Blog Post

PCA’s Celebrate Arts & Aging highlights joys of creativity

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By Marcia Z. Siegal

Philadelphia Corporation for Aging’s (PCA’s) 16th annual Celebrate Arts & Aging festival takes place during May. “Our goal is to encourage older people to experience the wealth of artistic possibilities our region has to offer and to showcase the outstanding work of senior artists,” PCA President and CEO Holly Lange said. “We also know that staying active and engaged is one of the keys to healthy aging, and the arts specifically have been shown to have a broad range of physical, mental and emotional benefits.”

This year’s celebration features more than 150 works of art created by older adults on exhibit throughout the city and opportunities for seniors to connect to numerous arts and cultural offerings. The exhibits include paintings, drawings, mixed media collages and photographs. Many of the participating artists are new to art, others are longtime professionals. They come from diverse ethnic groups and nationalities. All attest to the joys of creativity.

Exhibit sites and signature art

Art is on display at City Hall – fourth and fifth floors, 1401 JFK Blvd. in Center City; Center on the Hill, 8855 Germantown Ave. in Chestnut Hill; and West Philadelphia Senior Community Center, 41st and Poplar streets. Receptions with opportunities to meet the participating artists will be held at each site.

Diane Wolfe Gray’s acrylic dot painting, “Flowered Clown,” is the signature artwork for the celebration. Showcased at City Hall, it is a self-portrait based on another phase of her life. After retiring at 65 from work as a marketing consultant for the Institute for Scientific Information, Gray took nonprofessional clowning classes and entertained as Casabel, the Flowered Clown at nonprofit venues throughout the local area.

Her painting was inspired by a photograph someone took during one of her performances. Gray’s face is made up in white, accented by bright red lipstick and black-rimmed eyes. She wears a curly blonde wig, an elaborate flowered costume and a headpiece.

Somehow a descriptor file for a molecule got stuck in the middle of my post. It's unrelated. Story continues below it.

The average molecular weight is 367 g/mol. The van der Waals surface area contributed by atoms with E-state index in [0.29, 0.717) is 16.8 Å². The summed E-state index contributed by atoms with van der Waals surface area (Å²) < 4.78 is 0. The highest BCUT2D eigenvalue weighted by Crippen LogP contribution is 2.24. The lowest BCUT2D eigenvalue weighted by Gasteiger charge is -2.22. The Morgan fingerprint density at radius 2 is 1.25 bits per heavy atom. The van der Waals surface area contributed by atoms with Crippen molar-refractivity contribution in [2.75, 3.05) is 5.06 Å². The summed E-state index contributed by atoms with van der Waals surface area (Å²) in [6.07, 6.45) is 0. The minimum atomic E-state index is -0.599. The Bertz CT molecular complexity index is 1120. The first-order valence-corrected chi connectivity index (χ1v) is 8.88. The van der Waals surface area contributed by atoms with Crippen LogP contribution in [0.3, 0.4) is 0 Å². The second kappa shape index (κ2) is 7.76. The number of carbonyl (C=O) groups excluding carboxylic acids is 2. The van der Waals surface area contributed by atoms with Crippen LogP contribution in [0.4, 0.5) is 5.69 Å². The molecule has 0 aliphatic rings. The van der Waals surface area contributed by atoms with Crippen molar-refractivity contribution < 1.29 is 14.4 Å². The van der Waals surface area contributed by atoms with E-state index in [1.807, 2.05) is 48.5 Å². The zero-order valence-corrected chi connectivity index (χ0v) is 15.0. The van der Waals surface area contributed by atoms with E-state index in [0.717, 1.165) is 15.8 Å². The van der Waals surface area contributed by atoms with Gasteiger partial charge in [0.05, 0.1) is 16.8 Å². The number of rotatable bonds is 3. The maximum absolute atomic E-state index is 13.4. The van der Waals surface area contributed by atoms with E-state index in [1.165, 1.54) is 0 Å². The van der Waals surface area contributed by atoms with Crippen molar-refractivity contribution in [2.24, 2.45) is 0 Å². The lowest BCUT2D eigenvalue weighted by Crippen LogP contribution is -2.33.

Dot paintings like hers are created by making repeated imprints with implements that produce round dot shapes. Gray uses everything from crochet hooks with flat round backs to the round end of a paint brush. She begins an artwork by painting the canvas totally in black, then creates a drawing in white chalk over the dark background. Then she paints the dot patterns directly over the drawing, dipping implements in acrylic paint to create dots of various sizes and colors. To create the image of Cascabel, she used purple, red, yellow, brown and green dots to overlay the costume and headpiece on the drawing.

An late-blooming artist

Gray, 85,  became an artist by accident 10 years ago when she heard about drawing classes at a  Center City branch of the Free Library of Philadelphia. “The teacher gave us big sheets of paper and told us to draw large and freely,” Gray, 85, said. “She said not to pinch the pencil and to just go ahead. It turned out that I could draw everything.” She was motivated to take additional lessons at the Osher Lifelong Learning Institute at Temple University and to explore new art forms on her own.

She learned about dot painting and the techniques and tools for doing it through  YouTube videos. “It’s been very exciting,” said Gray, who now creates most of her paintings in the dot style.  “Art has been a blessing in my life.”

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For more information about Celebrate Arts & Aging, including exhibits hours and artists’ receptions at each exhibit site, which are free and open to the public, go to pca.Cares.org/SeniorArt; call 215-765-9000, ext. 5055; email events@pcaCares.org or read the May issue of PCA’s Milestones newspaper.

PCA’s 2018 Celebrate Arts & Aging festival is sponsored by Always Best Care Senior Services, Health Partners Plans, JEVS at Home and PECO.